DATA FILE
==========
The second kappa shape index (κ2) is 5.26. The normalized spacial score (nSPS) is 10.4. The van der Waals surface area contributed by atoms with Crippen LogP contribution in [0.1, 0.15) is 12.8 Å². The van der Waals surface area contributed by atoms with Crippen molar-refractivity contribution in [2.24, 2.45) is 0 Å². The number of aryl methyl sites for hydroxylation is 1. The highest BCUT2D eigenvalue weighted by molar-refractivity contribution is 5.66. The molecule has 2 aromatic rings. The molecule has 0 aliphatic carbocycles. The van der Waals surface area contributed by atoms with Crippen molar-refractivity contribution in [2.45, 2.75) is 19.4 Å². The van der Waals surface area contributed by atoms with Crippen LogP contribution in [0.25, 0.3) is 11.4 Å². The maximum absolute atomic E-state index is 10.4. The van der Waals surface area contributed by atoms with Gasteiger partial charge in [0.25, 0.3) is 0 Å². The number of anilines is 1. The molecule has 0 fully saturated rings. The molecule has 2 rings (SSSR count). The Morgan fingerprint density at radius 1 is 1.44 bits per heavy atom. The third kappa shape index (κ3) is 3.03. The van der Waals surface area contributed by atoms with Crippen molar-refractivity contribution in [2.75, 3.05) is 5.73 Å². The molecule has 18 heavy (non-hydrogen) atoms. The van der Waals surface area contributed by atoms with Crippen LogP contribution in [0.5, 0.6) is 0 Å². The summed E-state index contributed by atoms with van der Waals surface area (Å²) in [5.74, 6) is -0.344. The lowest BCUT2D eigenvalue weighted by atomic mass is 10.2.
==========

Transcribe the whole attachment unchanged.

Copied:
The second kappa shape index (κ2) is 5.26. The normalized spacial score (nSPS) is 10.4. The van der Waals surface area contributed by atoms with Crippen LogP contribution in [0.1, 0.15) is 12.8 Å². The van der Waals surface area contributed by atoms with Crippen molar-refractivity contribution in [2.24, 2.45) is 0 Å². The number of aryl methyl sites for hydroxylation is 1. The highest BCUT2D eigenvalue weighted by molar-refractivity contribution is 5.66. The molecule has 2 aromatic rings. The molecule has 0 aliphatic carbocycles. The van der Waals surface area contributed by atoms with Crippen molar-refractivity contribution in [2.45, 2.75) is 19.4 Å². The van der Waals surface area contributed by atoms with Crippen LogP contribution in [0.25, 0.3) is 11.4 Å². The maximum absolute atomic E-state index is 10.4. The van der Waals surface area contributed by atoms with Gasteiger partial charge in [0.25, 0.3) is 0 Å². The number of anilines is 1. The molecule has 0 fully saturated rings. The molecule has 2 rings (SSSR count). The Morgan fingerprint density at radius 1 is 1.44 bits per heavy atom. The third kappa shape index (κ3) is 3.03. The van der Waals surface area contributed by atoms with Crippen molar-refractivity contribution in [2.75, 3.05) is 5.73 Å². The molecule has 18 heavy (non-hydrogen) atoms. The van der Waals surface area contributed by atoms with Crippen LogP contribution in [0.5, 0.6) is 0 Å². The summed E-state index contributed by atoms with van der Waals surface area (Å²) in [5.74, 6) is -0.344. The lowest BCUT2D eigenvalue weighted by atomic mass is 10.2.